Developers of privacy-oriented cryptocurrency Monero (XMR) have identified a bug that could potentially impact users’ transaction privacy.
On Monday, the official Monero Twitter account warned users of a “rather significant bug” that has been spotted in Monero’s decoy selection algorithm, a system designed to hide real output transactions among 10 decoys in a ring.
First identified by software developer Justin Berman, the bug causes a sufficient probability that users’ output transactions can be identified as the true spend among decoys if users spend funds immediately following lock time in the first two blocks, or 20 minutes after receiving funds.
The developers emphasized that the bug does not pose a risk to any information about addresses or transaction amount but rather only allows to trace the occurrence of an XMR transaction. “Funds are never at risk of being stolen. This bug persists in the official wallet code today,” Monero developers noted.
According to an XMR contributor on Reddit, the newly discovered bug impacts transactions that are from the past. To mitigate the potential privacy risks, Monero developers recommended waiting one hour or longer before spending newly received XMR until the community rolls out a fix in a future wallet software update to mitigate the potential privacy risks. A full network upgrade, or a hard fork, is not required to address this issue, the developers noted.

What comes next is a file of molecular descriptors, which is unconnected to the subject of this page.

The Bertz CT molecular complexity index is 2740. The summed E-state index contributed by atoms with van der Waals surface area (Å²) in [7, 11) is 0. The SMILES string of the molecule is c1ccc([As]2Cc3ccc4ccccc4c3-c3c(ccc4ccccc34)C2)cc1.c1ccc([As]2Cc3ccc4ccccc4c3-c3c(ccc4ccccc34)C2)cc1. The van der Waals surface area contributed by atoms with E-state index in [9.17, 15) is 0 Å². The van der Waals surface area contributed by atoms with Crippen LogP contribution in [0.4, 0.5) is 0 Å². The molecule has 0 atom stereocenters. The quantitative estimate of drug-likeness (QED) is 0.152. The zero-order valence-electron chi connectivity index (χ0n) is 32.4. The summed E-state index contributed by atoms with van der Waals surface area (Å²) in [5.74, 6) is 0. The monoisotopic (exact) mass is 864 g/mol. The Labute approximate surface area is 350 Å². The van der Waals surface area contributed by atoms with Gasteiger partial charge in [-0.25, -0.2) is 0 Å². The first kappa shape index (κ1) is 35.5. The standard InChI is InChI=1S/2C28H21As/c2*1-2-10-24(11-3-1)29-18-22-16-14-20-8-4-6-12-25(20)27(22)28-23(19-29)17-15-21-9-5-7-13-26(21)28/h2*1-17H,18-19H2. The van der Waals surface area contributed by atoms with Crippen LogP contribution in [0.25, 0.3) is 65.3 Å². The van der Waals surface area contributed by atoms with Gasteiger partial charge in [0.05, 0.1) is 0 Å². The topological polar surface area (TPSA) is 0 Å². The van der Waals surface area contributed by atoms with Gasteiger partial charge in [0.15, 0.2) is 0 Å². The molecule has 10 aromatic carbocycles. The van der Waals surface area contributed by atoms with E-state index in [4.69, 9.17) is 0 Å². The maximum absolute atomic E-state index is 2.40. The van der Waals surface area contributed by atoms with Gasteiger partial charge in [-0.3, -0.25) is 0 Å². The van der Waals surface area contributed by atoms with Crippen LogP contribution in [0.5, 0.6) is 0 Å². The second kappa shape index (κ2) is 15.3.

Related: Privacy coin Monero pumps 31% amid US taxation plans
Launched in 2014, XMR is a major privacy-focused cryptocurrency designed to support secure, private and untraceable transactions, using a special type of cryptography to ensure that all its transactions remain 100% untrackable and unlinkable. Monero is the 29th largest cryptocurrency by market capitalization and is the biggest privacy-centric digital currency by value. At the time of writing, XMR is trading at $222, down 3.8% over the past 24 hours, according to data from CoinGecko.
As previously reported by Cointelegraph, multiple global financial regulators have attempted to crack Monero’s privacy. Last year, the United States Internal Revenue Service offered a bounty of up to $625,000 to anyone who can trace Monero transactions.
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